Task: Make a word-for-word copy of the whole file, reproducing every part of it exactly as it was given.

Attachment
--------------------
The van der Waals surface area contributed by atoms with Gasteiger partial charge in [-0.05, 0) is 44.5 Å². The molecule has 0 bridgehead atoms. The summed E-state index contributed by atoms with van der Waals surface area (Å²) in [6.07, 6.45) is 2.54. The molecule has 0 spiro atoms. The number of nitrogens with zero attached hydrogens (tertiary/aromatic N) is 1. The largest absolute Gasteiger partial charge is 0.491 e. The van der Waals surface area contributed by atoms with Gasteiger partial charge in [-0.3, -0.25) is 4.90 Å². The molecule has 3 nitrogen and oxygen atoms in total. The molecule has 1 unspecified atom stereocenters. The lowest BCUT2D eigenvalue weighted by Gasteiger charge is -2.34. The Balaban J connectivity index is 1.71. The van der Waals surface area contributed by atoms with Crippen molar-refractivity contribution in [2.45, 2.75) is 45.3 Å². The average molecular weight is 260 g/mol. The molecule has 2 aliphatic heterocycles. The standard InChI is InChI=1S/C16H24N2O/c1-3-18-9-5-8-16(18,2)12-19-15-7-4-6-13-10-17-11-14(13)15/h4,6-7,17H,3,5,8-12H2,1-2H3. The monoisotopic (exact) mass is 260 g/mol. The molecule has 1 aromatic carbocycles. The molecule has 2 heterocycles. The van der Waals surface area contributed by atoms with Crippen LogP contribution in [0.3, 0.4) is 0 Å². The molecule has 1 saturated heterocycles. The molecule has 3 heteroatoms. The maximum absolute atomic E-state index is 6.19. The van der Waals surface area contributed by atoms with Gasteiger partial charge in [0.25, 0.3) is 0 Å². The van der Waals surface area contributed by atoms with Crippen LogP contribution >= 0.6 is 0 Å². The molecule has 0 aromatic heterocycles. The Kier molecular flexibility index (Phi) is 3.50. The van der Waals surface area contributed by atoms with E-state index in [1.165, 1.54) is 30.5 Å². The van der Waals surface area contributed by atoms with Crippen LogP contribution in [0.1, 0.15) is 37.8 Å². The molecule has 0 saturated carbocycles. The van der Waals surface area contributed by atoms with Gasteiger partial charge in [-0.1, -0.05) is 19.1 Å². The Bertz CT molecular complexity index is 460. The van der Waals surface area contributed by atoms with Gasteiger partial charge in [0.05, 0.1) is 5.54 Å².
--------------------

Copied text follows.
The van der Waals surface area contributed by atoms with Gasteiger partial charge in [-0.05, 0) is 44.5 Å². The molecule has 0 bridgehead atoms. The summed E-state index contributed by atoms with van der Waals surface area (Å²) in [6.07, 6.45) is 2.54. The molecule has 0 spiro atoms. The number of nitrogens with zero attached hydrogens (tertiary/aromatic N) is 1. The largest absolute Gasteiger partial charge is 0.491 e. The van der Waals surface area contributed by atoms with Gasteiger partial charge in [-0.3, -0.25) is 4.90 Å². The molecule has 3 nitrogen and oxygen atoms in total. The molecule has 1 unspecified atom stereocenters. The lowest BCUT2D eigenvalue weighted by Gasteiger charge is -2.34. The Balaban J connectivity index is 1.71. The van der Waals surface area contributed by atoms with Crippen molar-refractivity contribution in [2.45, 2.75) is 45.3 Å². The average molecular weight is 260 g/mol. The molecule has 2 aliphatic heterocycles. The standard InChI is InChI=1S/C16H24N2O/c1-3-18-9-5-8-16(18,2)12-19-15-7-4-6-13-10-17-11-14(13)15/h4,6-7,17H,3,5,8-12H2,1-2H3. The monoisotopic (exact) mass is 260 g/mol. The molecule has 1 aromatic carbocycles. The molecule has 2 heterocycles. The van der Waals surface area contributed by atoms with Crippen LogP contribution in [0.3, 0.4) is 0 Å². The molecule has 1 saturated heterocycles. The molecule has 3 heteroatoms. The maximum absolute atomic E-state index is 6.19. The van der Waals surface area contributed by atoms with Gasteiger partial charge in [0.25, 0.3) is 0 Å². The van der Waals surface area contributed by atoms with Crippen LogP contribution >= 0.6 is 0 Å². The molecule has 0 aromatic heterocycles. The Kier molecular flexibility index (Phi) is 3.50. The van der Waals surface area contributed by atoms with E-state index in [1.165, 1.54) is 30.5 Å². The van der Waals surface area contributed by atoms with Crippen LogP contribution in [0.1, 0.15) is 37.8 Å². The molecule has 0 saturated carbocycles. The van der Waals surface area contributed by atoms with Gasteiger partial charge in [-0.1, -0.05) is 19.1 Å². The Bertz CT molecular complexity index is 460. The van der Waals surface area contributed by atoms with Gasteiger partial charge in [0.05, 0.1) is 5.54 Å².